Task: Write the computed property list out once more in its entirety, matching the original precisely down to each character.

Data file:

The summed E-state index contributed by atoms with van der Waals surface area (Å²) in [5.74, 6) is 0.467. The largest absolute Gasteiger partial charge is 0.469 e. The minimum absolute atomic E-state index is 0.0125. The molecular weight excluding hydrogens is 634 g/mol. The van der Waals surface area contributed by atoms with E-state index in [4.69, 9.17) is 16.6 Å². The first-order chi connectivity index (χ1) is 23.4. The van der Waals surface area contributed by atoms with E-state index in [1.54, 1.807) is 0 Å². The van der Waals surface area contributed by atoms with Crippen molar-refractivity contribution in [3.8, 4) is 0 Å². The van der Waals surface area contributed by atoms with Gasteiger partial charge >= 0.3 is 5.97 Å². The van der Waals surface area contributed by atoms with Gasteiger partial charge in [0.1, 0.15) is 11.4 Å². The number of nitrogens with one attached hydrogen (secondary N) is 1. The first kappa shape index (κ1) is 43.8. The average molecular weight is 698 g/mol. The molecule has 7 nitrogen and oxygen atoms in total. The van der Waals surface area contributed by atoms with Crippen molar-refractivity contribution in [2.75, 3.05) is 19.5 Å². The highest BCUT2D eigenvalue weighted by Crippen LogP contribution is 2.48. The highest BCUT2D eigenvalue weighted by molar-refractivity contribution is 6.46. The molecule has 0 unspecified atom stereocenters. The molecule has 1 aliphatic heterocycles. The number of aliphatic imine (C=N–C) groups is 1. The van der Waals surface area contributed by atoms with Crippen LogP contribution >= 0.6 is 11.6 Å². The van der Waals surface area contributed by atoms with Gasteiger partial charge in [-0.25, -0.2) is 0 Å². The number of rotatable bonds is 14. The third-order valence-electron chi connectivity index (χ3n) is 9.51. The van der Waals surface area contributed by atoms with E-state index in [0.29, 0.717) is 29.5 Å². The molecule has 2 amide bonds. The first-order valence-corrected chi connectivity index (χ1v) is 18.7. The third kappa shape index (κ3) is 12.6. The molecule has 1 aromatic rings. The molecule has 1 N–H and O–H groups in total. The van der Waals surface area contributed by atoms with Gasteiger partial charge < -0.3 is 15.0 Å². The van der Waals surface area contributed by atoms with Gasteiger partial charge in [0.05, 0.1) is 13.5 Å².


The summed E-state index contributed by atoms with van der Waals surface area (Å²) in [5.74, 6) is 0.467. The largest absolute Gasteiger partial charge is 0.469 e. The minimum absolute atomic E-state index is 0.0125. The molecular weight excluding hydrogens is 634 g/mol. The van der Waals surface area contributed by atoms with E-state index in [4.69, 9.17) is 16.6 Å². The first-order chi connectivity index (χ1) is 23.4. The van der Waals surface area contributed by atoms with E-state index in [1.54, 1.807) is 0 Å². The van der Waals surface area contributed by atoms with Crippen molar-refractivity contribution in [3.8, 4) is 0 Å². The van der Waals surface area contributed by atoms with Gasteiger partial charge >= 0.3 is 5.97 Å². The van der Waals surface area contributed by atoms with Gasteiger partial charge in [0.1, 0.15) is 11.4 Å². The number of nitrogens with one attached hydrogen (secondary N) is 1. The first kappa shape index (κ1) is 43.8. The average molecular weight is 698 g/mol. The molecule has 7 nitrogen and oxygen atoms in total. The van der Waals surface area contributed by atoms with Crippen molar-refractivity contribution in [2.75, 3.05) is 19.5 Å². The highest BCUT2D eigenvalue weighted by Crippen LogP contribution is 2.48. The highest BCUT2D eigenvalue weighted by molar-refractivity contribution is 6.46. The molecule has 0 unspecified atom stereocenters. The molecule has 1 aliphatic heterocycles. The number of aliphatic imine (C=N–C) groups is 1. The van der Waals surface area contributed by atoms with Crippen LogP contribution >= 0.6 is 11.6 Å². The van der Waals surface area contributed by atoms with Gasteiger partial charge in [-0.25, -0.2) is 0 Å². The number of rotatable bonds is 14. The third-order valence-electron chi connectivity index (χ3n) is 9.51. The van der Waals surface area contributed by atoms with E-state index in [0.29, 0.717) is 29.5 Å². The molecule has 2 amide bonds. The first-order valence-corrected chi connectivity index (χ1v) is 18.7. The third kappa shape index (κ3) is 12.6. The molecule has 1 aromatic rings. The molecule has 1 N–H and O–H groups in total. The van der Waals surface area contributed by atoms with Gasteiger partial charge < -0.3 is 15.0 Å². The van der Waals surface area contributed by atoms with Gasteiger partial charge in [0.05, 0.1) is 13.5 Å².